Europe's leading commercial vehicle manufacturers will form a joint venture to develop a public charging network for battery-electric heavy-duty trucks by 2026. - Photo: Traton

Europe's leading commercial vehicle manufacturers will form a joint venture to develop a public charging network for battery-electric heavy-duty trucks by 2026.

Photo: Traton

Daimler Truck, Traton Group, and Volvo Group are teaming up to develop a public charging network for battery-electric heavy-duty trucks in Europe.

The three commercial vehicle manufacturers signed an agreement to install and operate at least 1,700 high-capacity charging points near highways and logistic points within five years. The infrastructure will be compatible with vehicles of all brands.

The companies intend to invest about $591 million into the development, which will support the European Union’s Green Deal for a carbon-neutral freight transportation by 2050. The number of charging points is intended to be increased significantly by seeking additional partners as well as public funding, company officials said.

Battery-electric vehicle fleet operators will be able to use both fast charging tailored to the 45-minute mandatory rest period in Europe and also charge overnight. 

The three companies will own equal shares in the planned joint venture but continue to be competitors in all other areas.

Autonomous Truck Trial at German Container Port

A pilot project at a German container terminal tested an autonomous MAN prototype truck.

A 40-foot container was transported about 70 kilometers to the container terminal in the Port of Hamburg by a regular truck driver in a prototype truck equipped with electronic automation systems.

After going through the terminal check gate, the driver switched to the passenger seat and a safety driver climbed in, who had to be on board for legal and safety reasons. The truck then drove autonomously across the terminal site to its correct position in the block storage lane and also maneuvered autonomously backwards into the correct parking position. After container handling, the return trip to the check gate was also autonomous. Beyond the terminal site, the regular driver again took full command.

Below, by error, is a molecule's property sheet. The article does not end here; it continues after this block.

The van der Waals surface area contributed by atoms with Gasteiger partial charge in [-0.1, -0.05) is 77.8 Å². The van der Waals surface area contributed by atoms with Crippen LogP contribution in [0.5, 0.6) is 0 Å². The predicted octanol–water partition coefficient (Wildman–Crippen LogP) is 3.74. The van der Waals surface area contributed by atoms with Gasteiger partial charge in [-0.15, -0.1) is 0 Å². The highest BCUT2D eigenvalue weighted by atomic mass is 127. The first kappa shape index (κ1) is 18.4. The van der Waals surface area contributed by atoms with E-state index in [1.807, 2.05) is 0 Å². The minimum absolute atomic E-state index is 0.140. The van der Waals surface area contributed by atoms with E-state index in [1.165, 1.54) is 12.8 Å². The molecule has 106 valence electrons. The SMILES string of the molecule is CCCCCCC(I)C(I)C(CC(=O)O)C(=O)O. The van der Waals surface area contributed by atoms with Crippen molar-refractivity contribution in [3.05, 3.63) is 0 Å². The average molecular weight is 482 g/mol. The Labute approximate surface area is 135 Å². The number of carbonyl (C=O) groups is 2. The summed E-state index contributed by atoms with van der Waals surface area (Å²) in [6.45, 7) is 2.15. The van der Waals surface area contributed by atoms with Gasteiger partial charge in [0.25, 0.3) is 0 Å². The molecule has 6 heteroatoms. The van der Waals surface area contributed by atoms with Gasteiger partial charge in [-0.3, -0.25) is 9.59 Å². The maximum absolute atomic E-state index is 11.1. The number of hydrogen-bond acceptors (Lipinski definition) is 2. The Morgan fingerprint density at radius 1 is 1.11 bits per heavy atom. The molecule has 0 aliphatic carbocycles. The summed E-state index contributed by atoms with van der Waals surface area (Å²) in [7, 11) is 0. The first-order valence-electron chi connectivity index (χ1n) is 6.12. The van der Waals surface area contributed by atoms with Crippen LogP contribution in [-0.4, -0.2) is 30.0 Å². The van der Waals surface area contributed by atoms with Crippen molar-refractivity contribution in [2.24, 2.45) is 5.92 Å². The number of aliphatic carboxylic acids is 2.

New Briefs from Around the World

At the 2021 World Artificial Intelligence Conference in Shanghai, China, Inceptio Technology exhibited what it called the world’s first two models of mass-produced autonomous-driving heavy-duty trucks. They were developed in cooperation with Chinese truck makers Dongfeng Commercial Vehicle and Sinotruk.

This summer saw the premiere of the Mercedes battery-powered eActros for heavy-duty distribution. Prototypes have been in customer testing since 2018, and series production is scheduled to begin in the second half of this year.

FedEx will invest $100 million in Mumbai-based Delhivery and will transfer “certain assets” to the Indian express delivery giant, combining the FedEx global network with Delhivery’s extensive pan-India network.

Volkswagen Caminhões e Ônibus in Brazil is launching an electric delivery truck. The first vehicle developed within the framework of the e-Consortium VW established in 2019, this e-Delivery is aimed at the light truck segment with the capacity to transport up to 14 tonnes. The truck has a range of 200 kilometers and brakes that charge the batteries while driving. 

Britain faces a shortage of 100,000 truck drivers, thanks to “Brexit,” the country’s withdrawal from the European Union, with the industry saying truck drivers don’t want to come to Britain with new regulations making border crossings difficult. The shortage was made worse when many European drivers returned to their home countries during the COVID-19 lockdown. The construction sector has reported widespread disruption and delays due to the shortfall of truck drivers. The government, however, says employers should focus on investing in the domestic workforce rather than relying on drivers from abroad.

This news first appeared in the July 2021 issue of Heavy Duty Trucking.

Originally posted on Trucking Info

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